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FM Transmitter boost

Discussion in 'Electronics & Electrics' started by mcfee03, Apr 13, 2017.

  1. mcfee03

    mcfee03 Member

    Joined:
    Jan 28, 2007
    Messages:
    821
    Location:
    Sydney
    Hi,

    So my car has no other option than an FM Transmitter. Replacing the head unit/stereo isn't an option.

    My FM arial is in the boot of the car, and I have cigerette ports there. I plan to run a long AUX cable from the boot, to the front of the car. This way the FM Transmitter will be as close as possible to the arial.

    1. Is there any point building my own and making my own arial? Like this one


    2. Does the signal not matter as much because I will never have a strong signal than a "real" radio station?

    I am in the Sydney CBD area, so there are lots of frequencies to contend with.
     
  2. Copie

    Copie Member

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    What vehicle is it? Also belkin make BT FM transmitters which means you wouldn't need to run cables.
     
  3. bleckers

    bleckers Member

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    Last edited: Apr 13, 2017
  4. hawpinghaxbag

    hawpinghaxbag Member

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    I played around with FM transmitters before, radio stations on adjacent frequencies in busy RF areas deteriorating the signal, car's electrical fields/alternator mucking around with the signal (nothing like hearing a whine through your speakers that changes pitch with your engine rpm :lol:), mediocre audio quality ect were all issues
     
  5. pantner

    pantner Member

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    I think you're trying to fix a problem that doesn't exist.

    You don't need to overpower the other radio stations, you set the transmitter to a frequency that is unused and then tune your radio into that.

    There will be some kind of adjustment (dip switches, sliding switch, etc) that will let you choose the frequency. I guess it's possible some newer/fancier ones might have an auto scan function???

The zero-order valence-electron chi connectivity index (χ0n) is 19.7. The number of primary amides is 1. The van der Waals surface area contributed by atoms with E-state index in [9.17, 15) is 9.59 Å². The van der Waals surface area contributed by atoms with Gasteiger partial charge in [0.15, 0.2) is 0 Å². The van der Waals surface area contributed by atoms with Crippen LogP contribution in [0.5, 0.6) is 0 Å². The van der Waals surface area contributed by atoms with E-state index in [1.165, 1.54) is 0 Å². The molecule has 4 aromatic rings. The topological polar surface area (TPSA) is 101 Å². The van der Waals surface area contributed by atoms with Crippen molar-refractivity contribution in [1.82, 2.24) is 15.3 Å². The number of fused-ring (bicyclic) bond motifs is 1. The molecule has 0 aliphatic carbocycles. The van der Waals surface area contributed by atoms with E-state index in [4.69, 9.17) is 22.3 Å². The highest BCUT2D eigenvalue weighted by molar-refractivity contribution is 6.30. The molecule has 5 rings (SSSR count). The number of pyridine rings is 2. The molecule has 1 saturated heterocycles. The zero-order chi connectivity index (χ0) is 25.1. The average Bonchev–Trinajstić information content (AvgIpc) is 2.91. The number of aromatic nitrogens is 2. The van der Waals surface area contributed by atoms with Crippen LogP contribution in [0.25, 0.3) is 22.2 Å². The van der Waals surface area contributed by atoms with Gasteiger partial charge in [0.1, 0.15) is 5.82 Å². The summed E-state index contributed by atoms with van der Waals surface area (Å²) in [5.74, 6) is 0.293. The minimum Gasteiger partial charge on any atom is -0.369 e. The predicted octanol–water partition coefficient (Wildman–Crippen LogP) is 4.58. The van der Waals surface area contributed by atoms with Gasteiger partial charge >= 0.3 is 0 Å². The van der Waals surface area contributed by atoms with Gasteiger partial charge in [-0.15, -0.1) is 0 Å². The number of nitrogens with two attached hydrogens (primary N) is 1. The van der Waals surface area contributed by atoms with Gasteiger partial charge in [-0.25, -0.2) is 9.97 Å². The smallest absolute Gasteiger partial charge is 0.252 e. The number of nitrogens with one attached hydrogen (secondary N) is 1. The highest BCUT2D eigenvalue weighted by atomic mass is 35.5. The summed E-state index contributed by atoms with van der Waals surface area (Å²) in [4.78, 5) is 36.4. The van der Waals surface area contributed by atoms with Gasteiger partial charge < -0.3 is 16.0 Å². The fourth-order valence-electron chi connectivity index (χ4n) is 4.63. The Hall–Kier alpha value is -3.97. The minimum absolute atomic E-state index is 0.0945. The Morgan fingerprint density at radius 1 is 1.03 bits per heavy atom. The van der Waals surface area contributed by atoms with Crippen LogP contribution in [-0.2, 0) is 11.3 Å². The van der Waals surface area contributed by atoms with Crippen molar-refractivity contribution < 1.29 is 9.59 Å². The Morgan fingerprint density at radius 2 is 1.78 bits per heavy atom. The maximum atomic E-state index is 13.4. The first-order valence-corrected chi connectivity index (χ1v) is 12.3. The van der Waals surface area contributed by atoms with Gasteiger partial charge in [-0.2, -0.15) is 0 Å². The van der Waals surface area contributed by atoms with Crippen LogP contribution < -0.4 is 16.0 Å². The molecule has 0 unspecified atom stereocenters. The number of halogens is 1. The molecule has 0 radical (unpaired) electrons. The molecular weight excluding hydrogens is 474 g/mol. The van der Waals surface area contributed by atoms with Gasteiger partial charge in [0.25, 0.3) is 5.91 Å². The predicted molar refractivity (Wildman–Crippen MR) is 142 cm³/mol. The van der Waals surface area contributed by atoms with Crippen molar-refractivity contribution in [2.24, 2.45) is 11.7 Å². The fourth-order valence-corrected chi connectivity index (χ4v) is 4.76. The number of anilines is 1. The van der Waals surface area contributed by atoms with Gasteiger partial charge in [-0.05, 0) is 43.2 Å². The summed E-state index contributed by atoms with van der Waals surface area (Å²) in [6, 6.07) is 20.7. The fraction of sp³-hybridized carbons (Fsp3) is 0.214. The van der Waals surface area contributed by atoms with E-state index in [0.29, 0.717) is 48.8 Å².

I highly doubt all the avaliable frequencies will be in use.

    When i had mine (old, unbranded one, 9+ years ago) it just sat in the centre console powered from the cigarette lighter playing MP3s off a USB drive.
    No problems.
     
  6. rainwulf

    rainwulf Member

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    Make it transmit too strong and you will soon have some official looking people knocking on your door.
     
  7. Renza

    Renza Member

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    Signal strength is proportional to the inverse square of the distance between the transmitter. It's not hard to have a signal that is strong if the transmitter and receiver are within a few meters of each other.
     
  8. hawpinghaxbag

    hawpinghaxbag Member

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    Location:
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    In-car FM device effective radiated power legal limit: 10 microwatts
    FM104.1 todayfm effective radiated power: 80 kilowatts


    Do that math lol, obviously you try and choose an open frequency because in the CBD, it wont matter how close you pair the transmitter and receiver
     
  9. miicah

    miicah Member

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    Is this to improve your FM signal? I'm confused.
     
  10. heller44

    heller44 Member

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    It will be fm link from personal music / podcast playing device I'd guess.

    Just about every OEM head unit has another way of getting an auxiliary input. What is the car and what model unit?
     

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